2. That a term that includes a wide set of people – in this case “vegans” – can be used as a short hand term for “terrorists” and thereby implicitly brands the whole lot of them. The trainer was very clear about this in the case of violent Jihadis, often referred to simply as “Muslims”. A nudge on this to a small group of public sector workers is all very well, but this usage is common in the media, which frames the discourse of most people. The far right are usually correctly referred to as fascists or racists. Never as “white people”; which would be the equivalent. In their cases of course, they are often individualised, or seen as individuals with mental health problems not part of a movement: especially by newspapers that have encouraged their fears and hatreds and could be seen to be complicit in their actions.

 

Fundamental? British? Values?

Napoleon’s Foreign Minister, Tallyrand, once remarked that the chief characteristics of the Holy Roman Empire were that it was neither Holy, nor Roman, nor an Empire.  “Fundamental British Values”  can equally be characterised as neither British, nor Fundamental, nor Values.

These – central to Government’s Prevent Strategy – require a closer examination because there is a statutory duty on public bodies not simply to respect them, but to promote them, and somehow quantify the impact of doing so.

When initially asked to define the sorts of things that might be considered “Fundamental British  Values”, then government Ministers like Eric Pickles came up with things like “the queen and red buses”; which are not values at all; more images from tourist postcards.  The real concern of government – it seems from this -was nothing to do with “values” at all, but just to draw on emotional signifiers of loyalty to a creaking established order.

Nevertheless, the values specifically listed (and for which public servants are accountable by law rather than ministerial prejudice) are

  • democracy,
  • the rule of law,
  • individual liberty,
  • mutual respect
  • and tolerance for those of different faiths or beliefs.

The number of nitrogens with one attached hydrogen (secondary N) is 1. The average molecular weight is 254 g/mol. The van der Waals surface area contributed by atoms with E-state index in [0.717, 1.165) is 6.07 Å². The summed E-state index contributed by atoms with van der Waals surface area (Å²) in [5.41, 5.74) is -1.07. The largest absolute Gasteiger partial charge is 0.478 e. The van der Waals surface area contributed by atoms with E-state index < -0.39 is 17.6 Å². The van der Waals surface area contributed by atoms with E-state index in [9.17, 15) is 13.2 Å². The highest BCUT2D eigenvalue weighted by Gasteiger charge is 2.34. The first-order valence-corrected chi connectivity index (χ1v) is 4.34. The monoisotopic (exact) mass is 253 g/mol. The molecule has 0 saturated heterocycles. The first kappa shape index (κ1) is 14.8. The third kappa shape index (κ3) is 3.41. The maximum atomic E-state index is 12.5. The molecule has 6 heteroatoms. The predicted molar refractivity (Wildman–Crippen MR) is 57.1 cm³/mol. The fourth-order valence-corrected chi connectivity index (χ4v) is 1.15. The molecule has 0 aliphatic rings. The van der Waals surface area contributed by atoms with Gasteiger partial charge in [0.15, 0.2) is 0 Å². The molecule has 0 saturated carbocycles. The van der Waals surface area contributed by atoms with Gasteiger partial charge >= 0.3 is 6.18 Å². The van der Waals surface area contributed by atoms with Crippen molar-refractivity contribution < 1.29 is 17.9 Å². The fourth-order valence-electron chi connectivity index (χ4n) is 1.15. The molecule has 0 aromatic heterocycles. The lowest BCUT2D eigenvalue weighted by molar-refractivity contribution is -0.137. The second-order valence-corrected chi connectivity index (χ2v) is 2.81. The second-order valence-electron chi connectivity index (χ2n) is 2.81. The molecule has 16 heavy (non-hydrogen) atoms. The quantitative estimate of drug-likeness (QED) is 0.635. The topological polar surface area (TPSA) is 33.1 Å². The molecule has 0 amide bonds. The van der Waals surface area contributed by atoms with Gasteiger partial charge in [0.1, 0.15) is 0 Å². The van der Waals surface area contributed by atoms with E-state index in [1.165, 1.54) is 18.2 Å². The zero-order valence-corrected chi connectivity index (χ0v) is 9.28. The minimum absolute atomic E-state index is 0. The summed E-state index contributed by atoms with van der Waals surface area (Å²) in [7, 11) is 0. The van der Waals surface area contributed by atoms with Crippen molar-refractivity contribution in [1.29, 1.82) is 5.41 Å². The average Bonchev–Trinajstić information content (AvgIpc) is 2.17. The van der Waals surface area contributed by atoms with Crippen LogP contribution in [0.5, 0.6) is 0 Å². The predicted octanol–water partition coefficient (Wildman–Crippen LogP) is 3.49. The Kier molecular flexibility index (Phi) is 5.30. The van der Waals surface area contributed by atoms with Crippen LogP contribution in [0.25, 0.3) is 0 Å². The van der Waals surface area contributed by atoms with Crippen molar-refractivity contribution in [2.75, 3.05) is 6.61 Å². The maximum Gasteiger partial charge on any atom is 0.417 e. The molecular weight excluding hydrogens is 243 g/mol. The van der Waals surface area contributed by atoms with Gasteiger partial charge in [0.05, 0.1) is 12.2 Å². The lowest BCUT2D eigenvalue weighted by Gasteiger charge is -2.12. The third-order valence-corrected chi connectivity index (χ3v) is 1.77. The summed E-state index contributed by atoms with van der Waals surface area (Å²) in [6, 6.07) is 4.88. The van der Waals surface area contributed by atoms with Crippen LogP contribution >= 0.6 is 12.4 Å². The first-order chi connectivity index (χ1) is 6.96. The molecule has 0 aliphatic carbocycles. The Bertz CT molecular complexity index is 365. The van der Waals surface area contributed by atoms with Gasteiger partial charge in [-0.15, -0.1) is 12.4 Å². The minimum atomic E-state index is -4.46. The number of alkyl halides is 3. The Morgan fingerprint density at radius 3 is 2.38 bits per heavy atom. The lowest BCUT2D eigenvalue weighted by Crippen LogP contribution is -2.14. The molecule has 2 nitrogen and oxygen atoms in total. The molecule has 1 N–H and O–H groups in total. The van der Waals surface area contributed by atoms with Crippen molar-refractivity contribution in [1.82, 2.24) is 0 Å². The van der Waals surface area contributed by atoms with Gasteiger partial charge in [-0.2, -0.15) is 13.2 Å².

Most sets of values that emerge from genuine historic events come in threes (with only one of them as a phrase) whether its France’s Liberty, Equality, Fraternity, the US constitution’s Life, Liberty and the Pursuit of Happiness, or, indeed, Superman’s Truth, Justice and the American Way. These have the advantage of being memorable and with a historical resonance. They tell a story. There is something rather stodgy, bland and committee like about this list of one word and four phrases; and an ambiguity in the last two points. The need to include “tolerance” as a bottom line indicating that “respect” might be too much to ask for in some cases.

Nevertheless, lukewarm as they are, these five points are presented as timeless, unchanging and unquestionable truths.  Set in stone just like the 10 commandments… or possibly the Asda price promise. So it was, is, and shall be. Permanently, forever.

Historically they are not “fundamental” at all – in the sense of being built into the foundation of the state. They were not truths that were held to be self evident in 1707 when the Act of Union  absorbed the independent Scottish Parliament into Westminster. This was not a foundation on any kind of liberating ideals. It was a deal to set up England and Scotland as a joint colonising enterprise – after the failure of the Darien expedition convinced the Scottish ruling class that they couldn’t build an Empire on their own.

  • Empires are not founded on mutual respect, and tolerance is often is short supply too. The 100 years after the establishment of Britain were the peak of the Slave trade and the colonisation of India. The state brought into being by that Act had religious discrimination against Catholics built into its foundation.
  • Democracy had nothing to do with it. It was an oligarchic monarchy with no popular sovereignty.
  • Individual liberties and the use of the law to defend them had began to be established with the 1679 Habeus Corpus Act, but as a general principle had to be fought for in tumultuous struggles throughout the ensuing century and the laws that ruled hung the poor in great number for crimes born of poverty.

The point here is that none of these are inherent or single edged- “the birthright of free born Englishmen (sic)” as conservatives would have us believe – all are the result of struggles. Nor is the current settlement either perfect or fixed. Nor are these struggles over. As they say in France “La lutte continue!”